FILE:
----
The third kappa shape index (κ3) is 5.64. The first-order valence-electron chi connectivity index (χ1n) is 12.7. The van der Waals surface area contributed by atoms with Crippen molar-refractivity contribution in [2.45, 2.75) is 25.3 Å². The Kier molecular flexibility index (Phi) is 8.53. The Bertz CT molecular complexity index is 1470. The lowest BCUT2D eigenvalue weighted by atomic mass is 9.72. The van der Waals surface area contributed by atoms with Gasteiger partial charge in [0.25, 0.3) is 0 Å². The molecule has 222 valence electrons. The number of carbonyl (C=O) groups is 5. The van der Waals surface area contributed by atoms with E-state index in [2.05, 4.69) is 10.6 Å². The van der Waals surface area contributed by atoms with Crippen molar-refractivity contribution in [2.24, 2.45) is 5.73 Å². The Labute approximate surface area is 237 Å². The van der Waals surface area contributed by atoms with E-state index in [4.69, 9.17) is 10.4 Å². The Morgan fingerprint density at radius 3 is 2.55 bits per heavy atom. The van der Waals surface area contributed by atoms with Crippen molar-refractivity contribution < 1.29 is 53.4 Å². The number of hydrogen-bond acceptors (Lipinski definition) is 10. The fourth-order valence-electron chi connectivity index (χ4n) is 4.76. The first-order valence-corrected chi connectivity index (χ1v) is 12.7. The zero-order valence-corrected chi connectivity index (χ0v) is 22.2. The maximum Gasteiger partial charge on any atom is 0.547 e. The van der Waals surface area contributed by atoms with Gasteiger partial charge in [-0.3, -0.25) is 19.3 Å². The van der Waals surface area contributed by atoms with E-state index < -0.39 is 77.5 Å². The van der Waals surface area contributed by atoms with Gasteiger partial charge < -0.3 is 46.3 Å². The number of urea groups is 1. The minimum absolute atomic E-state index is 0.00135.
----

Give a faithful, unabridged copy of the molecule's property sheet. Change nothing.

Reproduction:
The third kappa shape index (κ3) is 5.64. The first-order valence-electron chi connectivity index (χ1n) is 12.7. The van der Waals surface area contributed by atoms with Crippen molar-refractivity contribution in [2.45, 2.75) is 25.3 Å². The Kier molecular flexibility index (Phi) is 8.53. The Bertz CT molecular complexity index is 1470. The lowest BCUT2D eigenvalue weighted by atomic mass is 9.72. The van der Waals surface area contributed by atoms with Gasteiger partial charge in [0.25, 0.3) is 0 Å². The molecule has 222 valence electrons. The number of carbonyl (C=O) groups is 5. The van der Waals surface area contributed by atoms with E-state index in [2.05, 4.69) is 10.6 Å². The van der Waals surface area contributed by atoms with Crippen molar-refractivity contribution in [2.24, 2.45) is 5.73 Å². The Labute approximate surface area is 237 Å². The van der Waals surface area contributed by atoms with E-state index in [4.69, 9.17) is 10.4 Å². The Morgan fingerprint density at radius 3 is 2.55 bits per heavy atom. The van der Waals surface area contributed by atoms with Crippen molar-refractivity contribution < 1.29 is 53.4 Å². The number of hydrogen-bond acceptors (Lipinski definition) is 10. The fourth-order valence-electron chi connectivity index (χ4n) is 4.76. The first-order valence-corrected chi connectivity index (χ1v) is 12.7. The zero-order valence-corrected chi connectivity index (χ0v) is 22.2. The maximum Gasteiger partial charge on any atom is 0.547 e. The van der Waals surface area contributed by atoms with Gasteiger partial charge in [-0.3, -0.25) is 19.3 Å². The van der Waals surface area contributed by atoms with E-state index < -0.39 is 77.5 Å². The van der Waals surface area contributed by atoms with Gasteiger partial charge < -0.3 is 46.3 Å². The number of urea groups is 1. The minimum absolute atomic E-state index is 0.00135.